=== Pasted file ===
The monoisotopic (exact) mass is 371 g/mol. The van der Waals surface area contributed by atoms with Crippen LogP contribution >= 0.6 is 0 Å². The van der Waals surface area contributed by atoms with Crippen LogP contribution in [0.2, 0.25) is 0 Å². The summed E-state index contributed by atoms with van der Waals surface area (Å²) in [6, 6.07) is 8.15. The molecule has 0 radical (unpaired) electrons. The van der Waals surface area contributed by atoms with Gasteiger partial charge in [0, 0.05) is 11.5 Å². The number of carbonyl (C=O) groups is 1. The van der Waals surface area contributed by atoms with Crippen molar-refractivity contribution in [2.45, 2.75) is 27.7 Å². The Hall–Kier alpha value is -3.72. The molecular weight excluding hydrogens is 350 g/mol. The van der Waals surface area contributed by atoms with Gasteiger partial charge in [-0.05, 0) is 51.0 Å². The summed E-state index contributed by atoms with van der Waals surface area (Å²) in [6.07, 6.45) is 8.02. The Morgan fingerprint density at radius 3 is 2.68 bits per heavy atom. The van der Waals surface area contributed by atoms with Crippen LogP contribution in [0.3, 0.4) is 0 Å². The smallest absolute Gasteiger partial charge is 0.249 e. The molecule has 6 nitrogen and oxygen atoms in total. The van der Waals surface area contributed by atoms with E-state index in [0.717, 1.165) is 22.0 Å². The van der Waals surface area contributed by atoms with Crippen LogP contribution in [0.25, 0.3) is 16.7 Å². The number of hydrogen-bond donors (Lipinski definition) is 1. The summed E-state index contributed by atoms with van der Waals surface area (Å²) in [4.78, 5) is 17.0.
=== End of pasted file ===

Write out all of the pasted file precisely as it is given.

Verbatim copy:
The monoisotopic (exact) mass is 371 g/mol. The van der Waals surface area contributed by atoms with Crippen LogP contribution >= 0.6 is 0 Å². The van der Waals surface area contributed by atoms with Crippen LogP contribution in [0.2, 0.25) is 0 Å². The summed E-state index contributed by atoms with van der Waals surface area (Å²) in [6, 6.07) is 8.15. The molecule has 0 radical (unpaired) electrons. The van der Waals surface area contributed by atoms with Gasteiger partial charge in [0, 0.05) is 11.5 Å². The number of carbonyl (C=O) groups is 1. The van der Waals surface area contributed by atoms with Crippen molar-refractivity contribution in [2.45, 2.75) is 27.7 Å². The Hall–Kier alpha value is -3.72. The molecular weight excluding hydrogens is 350 g/mol. The van der Waals surface area contributed by atoms with Gasteiger partial charge in [-0.05, 0) is 51.0 Å². The summed E-state index contributed by atoms with van der Waals surface area (Å²) in [6.07, 6.45) is 8.02. The Morgan fingerprint density at radius 3 is 2.68 bits per heavy atom. The van der Waals surface area contributed by atoms with Crippen LogP contribution in [0.3, 0.4) is 0 Å². The smallest absolute Gasteiger partial charge is 0.249 e. The molecule has 6 nitrogen and oxygen atoms in total. The van der Waals surface area contributed by atoms with E-state index in [0.717, 1.165) is 22.0 Å². The van der Waals surface area contributed by atoms with Crippen LogP contribution in [0.25, 0.3) is 16.7 Å². The number of hydrogen-bond donors (Lipinski definition) is 1. The summed E-state index contributed by atoms with van der Waals surface area (Å²) in [4.78, 5) is 17.0.